Within the structure, there would be a Secretary of State for Communities and the Third Sector, bringing together local and national government closely with charitable and social endeavour. If delivered properly, it would lead to more streamlined government and decision-making.
If the structural obstacles to social reform across government can be fixed, it means that delivery becomes possible. This is where the second change needs to take place – how things are delivered. Most big government programmes are still delivered without much success. They are large, bulky, fail to be customer-focused and have little or no local knowledge, hence they are largely inefficient at best and monumental failures at worst. Many billions of taxpayers’ pounds are routinely wasted across multiple programmes.
My second change would respond to this by introducing new blood to the civil service system to challenge it constructively. The Department for Social Change would have to be allowed to make more political appointments of people who are not civil servants and have a combined commercial and political understanding. Currently there are enormous skills gaps in all departments on the commercial and contracts side, a complete lack of grip on how much things should cost, getting the best value and understanding the quality of products and services being delivered. There is a huge gap between ministers and the commercial coalface that needs to be bridged, where they have no line of sight or control on value and costs. Incredibly, most secretaries of state do not have a grip on this, which is why they need to appoint their own people to ensure there is always a pressure everywhere within the system on value for money.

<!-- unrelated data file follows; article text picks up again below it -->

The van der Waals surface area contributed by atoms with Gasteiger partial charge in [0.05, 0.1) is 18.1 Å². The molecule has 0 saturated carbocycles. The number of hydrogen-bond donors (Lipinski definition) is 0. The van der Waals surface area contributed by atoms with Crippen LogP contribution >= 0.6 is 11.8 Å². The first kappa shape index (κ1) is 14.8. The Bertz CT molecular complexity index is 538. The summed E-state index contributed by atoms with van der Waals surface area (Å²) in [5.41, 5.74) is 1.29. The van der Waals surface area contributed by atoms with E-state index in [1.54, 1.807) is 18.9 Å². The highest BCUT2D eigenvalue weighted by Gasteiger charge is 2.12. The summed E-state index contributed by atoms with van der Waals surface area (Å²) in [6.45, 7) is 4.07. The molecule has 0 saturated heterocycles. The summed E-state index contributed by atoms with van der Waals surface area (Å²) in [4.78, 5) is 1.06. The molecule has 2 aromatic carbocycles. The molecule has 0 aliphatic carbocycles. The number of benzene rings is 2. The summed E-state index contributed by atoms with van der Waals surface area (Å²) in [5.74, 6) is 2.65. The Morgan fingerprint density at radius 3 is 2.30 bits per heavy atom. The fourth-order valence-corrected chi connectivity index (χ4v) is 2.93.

Third, the relationship between government and the third sector needs to be fixed once and for all. The new Department for Social Change needs to bring the third sector into its centre to complete the reorientation of government. Through the big society, Cameron wanted power devolved and responsibility for action owned within communities. Working alongside local government and other partners, it’s the third sector that can deliver this micro and local level of social change. The social value act should be at its heart, the acid test of the new department’s huge spending power – each pound of the billions of pounds it spends annually would now have the added impact of social good attached to its mission.
The new appointees will be tasked to find ways to implement social change through social value in contracts, spread best practice within government, encourage the growth of charities, social enterprises and mutuals that deliver high-quality local services, and look for positive ways for the private sector and the third sector to collaborate. This will involve some reprioritisation of spending so that the third sector is assisted with the delivery of the change government wishes to achieve. For example, the budget to support mutuals is woeful, yet should be a key part of the change in delivery taking place.
I have previously written about how the third sector needs to change, but I have always argued it is not a one-way street: there are big failings with government.
These three measures would provide the necessary level of disruption to begin to change the way social policy is delivered by government. Undoubtedly, more action will be required because it will be a significant challenge to convince both ministers and the civil service – the resistance to change is a very powerful force within the system. But although the EU referendum has split the country, it has demonstrated that people are desperate for real social change and something new. It is our duty to respond or we will all face the consequences of failure.
Rob Wilson was the Minister for Civil Society between 2014 and 2017